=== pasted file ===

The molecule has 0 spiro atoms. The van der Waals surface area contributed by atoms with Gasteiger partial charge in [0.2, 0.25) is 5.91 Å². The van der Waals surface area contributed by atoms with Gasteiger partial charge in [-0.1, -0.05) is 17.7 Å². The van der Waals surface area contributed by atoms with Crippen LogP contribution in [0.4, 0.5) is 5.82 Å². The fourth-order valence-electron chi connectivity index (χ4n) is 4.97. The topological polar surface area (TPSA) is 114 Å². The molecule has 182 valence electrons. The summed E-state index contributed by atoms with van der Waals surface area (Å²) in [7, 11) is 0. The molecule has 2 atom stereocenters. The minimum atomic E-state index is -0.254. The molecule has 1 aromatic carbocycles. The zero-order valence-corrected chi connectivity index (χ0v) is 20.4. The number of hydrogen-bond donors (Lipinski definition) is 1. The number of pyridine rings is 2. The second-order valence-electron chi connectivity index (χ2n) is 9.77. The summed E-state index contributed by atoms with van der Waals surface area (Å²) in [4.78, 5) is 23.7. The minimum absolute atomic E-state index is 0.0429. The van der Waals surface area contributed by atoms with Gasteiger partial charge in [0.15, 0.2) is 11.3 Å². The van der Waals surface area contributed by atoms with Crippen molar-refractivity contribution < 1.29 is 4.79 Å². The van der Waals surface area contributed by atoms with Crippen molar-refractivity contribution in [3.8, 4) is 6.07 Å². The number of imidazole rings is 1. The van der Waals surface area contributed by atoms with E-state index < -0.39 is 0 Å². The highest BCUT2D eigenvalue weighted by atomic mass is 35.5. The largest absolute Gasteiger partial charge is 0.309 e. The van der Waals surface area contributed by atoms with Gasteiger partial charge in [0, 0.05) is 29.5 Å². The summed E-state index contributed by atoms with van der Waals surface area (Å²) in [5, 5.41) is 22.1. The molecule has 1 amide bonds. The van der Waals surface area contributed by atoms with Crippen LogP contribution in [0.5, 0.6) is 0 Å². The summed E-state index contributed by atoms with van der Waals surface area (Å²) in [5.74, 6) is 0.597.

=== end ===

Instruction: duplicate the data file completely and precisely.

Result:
The molecule has 0 spiro atoms. The van der Waals surface area contributed by atoms with Gasteiger partial charge in [0.2, 0.25) is 5.91 Å². The van der Waals surface area contributed by atoms with Gasteiger partial charge in [-0.1, -0.05) is 17.7 Å². The van der Waals surface area contributed by atoms with Crippen LogP contribution in [0.4, 0.5) is 5.82 Å². The fourth-order valence-electron chi connectivity index (χ4n) is 4.97. The topological polar surface area (TPSA) is 114 Å². The molecule has 182 valence electrons. The summed E-state index contributed by atoms with van der Waals surface area (Å²) in [7, 11) is 0. The molecule has 2 atom stereocenters. The minimum atomic E-state index is -0.254. The molecule has 1 aromatic carbocycles. The zero-order valence-corrected chi connectivity index (χ0v) is 20.4. The number of hydrogen-bond donors (Lipinski definition) is 1. The number of pyridine rings is 2. The second-order valence-electron chi connectivity index (χ2n) is 9.77. The summed E-state index contributed by atoms with van der Waals surface area (Å²) in [4.78, 5) is 23.7. The minimum absolute atomic E-state index is 0.0429. The van der Waals surface area contributed by atoms with Gasteiger partial charge in [0.15, 0.2) is 11.3 Å². The van der Waals surface area contributed by atoms with Crippen molar-refractivity contribution < 1.29 is 4.79 Å². The van der Waals surface area contributed by atoms with Crippen molar-refractivity contribution in [3.8, 4) is 6.07 Å². The number of imidazole rings is 1. The van der Waals surface area contributed by atoms with E-state index < -0.39 is 0 Å². The highest BCUT2D eigenvalue weighted by atomic mass is 35.5. The largest absolute Gasteiger partial charge is 0.309 e. The van der Waals surface area contributed by atoms with Gasteiger partial charge in [0, 0.05) is 29.5 Å². The summed E-state index contributed by atoms with van der Waals surface area (Å²) in [5, 5.41) is 22.1. The molecule has 1 amide bonds. The van der Waals surface area contributed by atoms with Crippen LogP contribution in [0.5, 0.6) is 0 Å². The summed E-state index contributed by atoms with van der Waals surface area (Å²) in [5.74, 6) is 0.597.